Designing Your Own Classical Curriculum Families
This list is for families using the classical approach to education as outlined in Laura Berquist's book Designing Your Own Classical Curriculum (DYOCC).
Classically Eclectic
This loop was created for homeschoolers interested in presenting school materials, real books, and/or purchased curriculum in a manner consistent with Classical Education philosophy. Specifically, Classical Education refers to educational models (such as the Trivium) described by Laura Berquist, the Bluedorns, Dorothy Sayers, Doug Wilson, Jessie Wise, Susan Wise Bauer, and others, in which material is presented to children according to their stage of development (i.e., Grammar, Logic, and Rhetoric stages). The purpose of this loop is practical in nature: to share resource suggestions, reviews, schedules, ideas, and encouragement, in order to help one another provide Classical Education within the homeschool environment.
Looking for Another State?
Featured Resources

As an Amazon Associate, we earn from qualifying purchases. We get commissions for purchases made through links on this site.

Noah Webster's Reading Handbook
This is the historic text (originally called the Blue-Backed Speller) that has been updated to teach phonics/beginning reading. The blends and words in this reader are arranged to correlate with the sequence in which the special phonics sounds are taught. This reader is an invaluable teaching tool for children who need extra practice in the application of phonics rules. Find out more here.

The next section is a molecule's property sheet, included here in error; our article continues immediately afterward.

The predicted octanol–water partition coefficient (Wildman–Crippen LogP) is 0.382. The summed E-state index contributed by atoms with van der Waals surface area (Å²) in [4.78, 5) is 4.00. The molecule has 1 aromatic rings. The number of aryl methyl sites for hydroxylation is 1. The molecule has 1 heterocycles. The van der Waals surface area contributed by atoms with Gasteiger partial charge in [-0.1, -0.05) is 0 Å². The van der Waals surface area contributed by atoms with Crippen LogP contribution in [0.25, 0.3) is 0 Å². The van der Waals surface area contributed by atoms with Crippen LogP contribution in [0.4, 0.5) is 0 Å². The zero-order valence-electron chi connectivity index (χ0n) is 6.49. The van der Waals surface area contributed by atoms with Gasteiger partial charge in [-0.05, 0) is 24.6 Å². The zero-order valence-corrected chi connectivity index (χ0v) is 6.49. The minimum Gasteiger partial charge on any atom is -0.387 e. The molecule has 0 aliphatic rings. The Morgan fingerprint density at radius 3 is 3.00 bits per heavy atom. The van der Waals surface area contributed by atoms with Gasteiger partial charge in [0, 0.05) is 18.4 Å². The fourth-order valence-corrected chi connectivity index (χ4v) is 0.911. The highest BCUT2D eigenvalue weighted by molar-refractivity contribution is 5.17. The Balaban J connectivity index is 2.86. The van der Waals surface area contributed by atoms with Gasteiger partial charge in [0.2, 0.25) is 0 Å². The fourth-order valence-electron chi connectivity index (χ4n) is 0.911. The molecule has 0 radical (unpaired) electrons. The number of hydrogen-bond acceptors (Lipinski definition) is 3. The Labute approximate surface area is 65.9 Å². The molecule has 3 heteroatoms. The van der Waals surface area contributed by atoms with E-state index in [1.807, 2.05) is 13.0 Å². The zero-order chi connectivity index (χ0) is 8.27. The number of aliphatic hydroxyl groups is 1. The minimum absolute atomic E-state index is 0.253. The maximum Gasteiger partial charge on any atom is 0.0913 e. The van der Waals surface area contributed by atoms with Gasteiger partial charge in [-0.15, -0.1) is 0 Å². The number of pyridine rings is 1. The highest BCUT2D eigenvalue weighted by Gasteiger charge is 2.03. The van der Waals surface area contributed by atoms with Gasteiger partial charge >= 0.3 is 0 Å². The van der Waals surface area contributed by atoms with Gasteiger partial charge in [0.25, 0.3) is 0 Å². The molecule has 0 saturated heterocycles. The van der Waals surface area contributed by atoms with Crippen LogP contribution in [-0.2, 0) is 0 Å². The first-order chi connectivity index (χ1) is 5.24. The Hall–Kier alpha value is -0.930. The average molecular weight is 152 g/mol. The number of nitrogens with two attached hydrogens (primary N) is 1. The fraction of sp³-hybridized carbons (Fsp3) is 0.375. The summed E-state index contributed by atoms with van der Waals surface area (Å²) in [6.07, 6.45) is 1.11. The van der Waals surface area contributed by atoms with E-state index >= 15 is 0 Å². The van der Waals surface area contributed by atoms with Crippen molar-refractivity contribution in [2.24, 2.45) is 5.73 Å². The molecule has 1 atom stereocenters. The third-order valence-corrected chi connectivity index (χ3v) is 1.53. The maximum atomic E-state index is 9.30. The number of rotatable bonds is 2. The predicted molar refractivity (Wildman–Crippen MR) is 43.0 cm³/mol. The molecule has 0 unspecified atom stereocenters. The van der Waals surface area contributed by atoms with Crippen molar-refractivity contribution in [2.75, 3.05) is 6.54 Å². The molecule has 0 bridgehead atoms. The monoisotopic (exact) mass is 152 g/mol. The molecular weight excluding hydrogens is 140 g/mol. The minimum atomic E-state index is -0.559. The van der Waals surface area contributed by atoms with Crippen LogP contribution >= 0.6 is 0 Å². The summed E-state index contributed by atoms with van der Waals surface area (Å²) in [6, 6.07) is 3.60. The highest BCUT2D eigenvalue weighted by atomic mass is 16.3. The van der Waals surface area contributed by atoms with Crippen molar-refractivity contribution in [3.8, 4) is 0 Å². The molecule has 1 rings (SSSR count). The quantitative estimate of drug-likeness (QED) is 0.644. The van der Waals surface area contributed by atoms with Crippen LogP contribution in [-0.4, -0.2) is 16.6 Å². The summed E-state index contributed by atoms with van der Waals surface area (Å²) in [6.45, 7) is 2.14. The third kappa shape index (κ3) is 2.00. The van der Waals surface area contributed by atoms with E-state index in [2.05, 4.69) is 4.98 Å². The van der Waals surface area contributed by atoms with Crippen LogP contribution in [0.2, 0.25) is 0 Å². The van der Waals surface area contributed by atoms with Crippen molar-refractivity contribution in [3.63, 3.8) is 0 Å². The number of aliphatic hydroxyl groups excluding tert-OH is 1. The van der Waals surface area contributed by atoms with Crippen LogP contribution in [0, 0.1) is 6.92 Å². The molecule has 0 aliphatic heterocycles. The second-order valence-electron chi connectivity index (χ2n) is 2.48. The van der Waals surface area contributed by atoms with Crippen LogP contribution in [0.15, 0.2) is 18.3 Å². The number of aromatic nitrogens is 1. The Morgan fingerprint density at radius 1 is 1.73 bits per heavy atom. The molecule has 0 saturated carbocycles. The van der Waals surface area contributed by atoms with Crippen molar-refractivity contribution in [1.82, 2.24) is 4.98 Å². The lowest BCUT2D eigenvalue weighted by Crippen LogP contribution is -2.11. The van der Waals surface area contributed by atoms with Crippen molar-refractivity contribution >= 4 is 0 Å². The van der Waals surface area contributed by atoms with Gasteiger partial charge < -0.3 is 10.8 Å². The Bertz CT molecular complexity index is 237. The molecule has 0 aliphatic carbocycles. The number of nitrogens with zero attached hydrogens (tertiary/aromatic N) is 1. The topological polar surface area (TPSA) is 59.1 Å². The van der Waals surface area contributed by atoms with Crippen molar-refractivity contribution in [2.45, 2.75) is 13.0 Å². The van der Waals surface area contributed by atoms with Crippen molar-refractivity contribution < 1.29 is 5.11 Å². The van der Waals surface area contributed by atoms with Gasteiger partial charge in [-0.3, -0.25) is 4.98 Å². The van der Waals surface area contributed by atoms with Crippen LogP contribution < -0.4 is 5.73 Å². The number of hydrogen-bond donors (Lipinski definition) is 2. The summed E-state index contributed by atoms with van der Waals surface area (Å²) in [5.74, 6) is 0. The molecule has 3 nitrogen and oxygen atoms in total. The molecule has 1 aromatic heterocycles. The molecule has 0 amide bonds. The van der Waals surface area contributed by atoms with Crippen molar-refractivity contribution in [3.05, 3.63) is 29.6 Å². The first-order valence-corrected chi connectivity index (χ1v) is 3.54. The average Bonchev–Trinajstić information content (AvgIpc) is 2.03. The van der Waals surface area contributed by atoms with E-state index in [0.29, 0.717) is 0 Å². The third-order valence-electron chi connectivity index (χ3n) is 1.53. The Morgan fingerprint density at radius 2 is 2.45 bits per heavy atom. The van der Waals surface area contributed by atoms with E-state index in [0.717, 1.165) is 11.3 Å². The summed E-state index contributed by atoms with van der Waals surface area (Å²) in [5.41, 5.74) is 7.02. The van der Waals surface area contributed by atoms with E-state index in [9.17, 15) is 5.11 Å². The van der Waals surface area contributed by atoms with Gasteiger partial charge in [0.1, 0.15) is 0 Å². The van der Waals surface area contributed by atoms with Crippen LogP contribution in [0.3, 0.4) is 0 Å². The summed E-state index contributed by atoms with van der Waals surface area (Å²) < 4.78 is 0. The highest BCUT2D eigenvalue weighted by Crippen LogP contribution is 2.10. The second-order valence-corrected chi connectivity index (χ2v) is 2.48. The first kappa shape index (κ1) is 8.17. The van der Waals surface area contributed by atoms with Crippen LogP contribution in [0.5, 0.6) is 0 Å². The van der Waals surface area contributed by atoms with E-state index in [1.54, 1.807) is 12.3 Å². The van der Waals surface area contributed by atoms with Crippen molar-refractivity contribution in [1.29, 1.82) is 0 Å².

The Unprocessed Child: Living Without School
This book shows how school is not necessary for a child to gain learning, socialization, or motivation. It offers a look at radical unschooling, a way of educating children without coercion, curriculum, or control. This look at a child who grows from childhood to adulthood with the experience of self-direction is a celebration of the success of unschooling. Covers topics such as parenting, self-discipline and self-motivation, socialization, and more. 
Montessori Reading
Montessori Reading is a beginning reading and writing program for elementary aged children. This series of books introduce phonetic letter sounds, phonogram combinations, reading simple sentences, and reading and writing words that name everyday objects, animals, etc. A teaching guide and a child's journal are included.
A Different Kind of Teacher: Solving the Crisis of American Schooling
In 1991, shortly after receiving both the New York State and New York City Teacher of the Year Awards, John Gatto resigned to begin a new career as an education reform advocate. In this collection of 16 essays, Gatto analyzes the problems of American education and suggests solutions for revitalizing the system — prescriptions that run counter to current trends.
For the Children's Sake: Foundations of Education for Home and School
Shows parents and teachers how children's learning experiences can be extended to every aspect of life, giving them a new richness, stability, and joy for living. Every parent and teacher wants to give his or her children the best education possible. We hope that the education we provide is a joyful adventure, a celebration of life, and preparation for living. But sadly, most education today falls short of this goal. For the Children's Sake is a book about what education can be, based on a Chris...